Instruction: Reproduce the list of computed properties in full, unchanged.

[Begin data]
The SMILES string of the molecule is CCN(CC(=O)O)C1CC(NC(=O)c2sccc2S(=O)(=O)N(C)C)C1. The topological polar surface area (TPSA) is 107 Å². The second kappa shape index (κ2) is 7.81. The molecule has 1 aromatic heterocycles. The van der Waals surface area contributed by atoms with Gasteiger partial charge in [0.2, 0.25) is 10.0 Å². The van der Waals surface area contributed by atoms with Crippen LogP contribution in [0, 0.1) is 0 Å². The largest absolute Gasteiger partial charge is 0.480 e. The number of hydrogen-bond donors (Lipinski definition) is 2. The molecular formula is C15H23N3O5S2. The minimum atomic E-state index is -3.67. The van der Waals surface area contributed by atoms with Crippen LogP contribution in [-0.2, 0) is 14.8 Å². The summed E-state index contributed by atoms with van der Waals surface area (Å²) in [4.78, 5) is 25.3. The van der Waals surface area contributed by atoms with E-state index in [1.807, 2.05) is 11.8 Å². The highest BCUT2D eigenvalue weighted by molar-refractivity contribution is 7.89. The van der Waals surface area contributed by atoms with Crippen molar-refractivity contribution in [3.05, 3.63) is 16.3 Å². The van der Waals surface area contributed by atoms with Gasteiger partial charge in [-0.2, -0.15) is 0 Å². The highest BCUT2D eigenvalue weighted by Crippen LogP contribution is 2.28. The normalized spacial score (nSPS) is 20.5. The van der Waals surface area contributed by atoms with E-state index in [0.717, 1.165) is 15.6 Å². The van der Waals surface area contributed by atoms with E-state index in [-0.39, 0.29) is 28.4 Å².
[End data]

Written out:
The SMILES string of the molecule is CCN(CC(=O)O)C1CC(NC(=O)c2sccc2S(=O)(=O)N(C)C)C1. The topological polar surface area (TPSA) is 107 Å². The second kappa shape index (κ2) is 7.81. The molecule has 1 aromatic heterocycles. The van der Waals surface area contributed by atoms with Gasteiger partial charge in [0.2, 0.25) is 10.0 Å². The van der Waals surface area contributed by atoms with Crippen LogP contribution in [0, 0.1) is 0 Å². The largest absolute Gasteiger partial charge is 0.480 e. The number of hydrogen-bond donors (Lipinski definition) is 2. The molecular formula is C15H23N3O5S2. The minimum atomic E-state index is -3.67. The van der Waals surface area contributed by atoms with Crippen LogP contribution in [-0.2, 0) is 14.8 Å². The summed E-state index contributed by atoms with van der Waals surface area (Å²) in [4.78, 5) is 25.3. The van der Waals surface area contributed by atoms with E-state index in [1.807, 2.05) is 11.8 Å². The highest BCUT2D eigenvalue weighted by molar-refractivity contribution is 7.89. The van der Waals surface area contributed by atoms with Crippen molar-refractivity contribution in [3.05, 3.63) is 16.3 Å². The van der Waals surface area contributed by atoms with Gasteiger partial charge in [-0.2, -0.15) is 0 Å². The highest BCUT2D eigenvalue weighted by Crippen LogP contribution is 2.28. The normalized spacial score (nSPS) is 20.5. The van der Waals surface area contributed by atoms with E-state index in [0.717, 1.165) is 15.6 Å². The van der Waals surface area contributed by atoms with E-state index in [-0.39, 0.29) is 28.4 Å².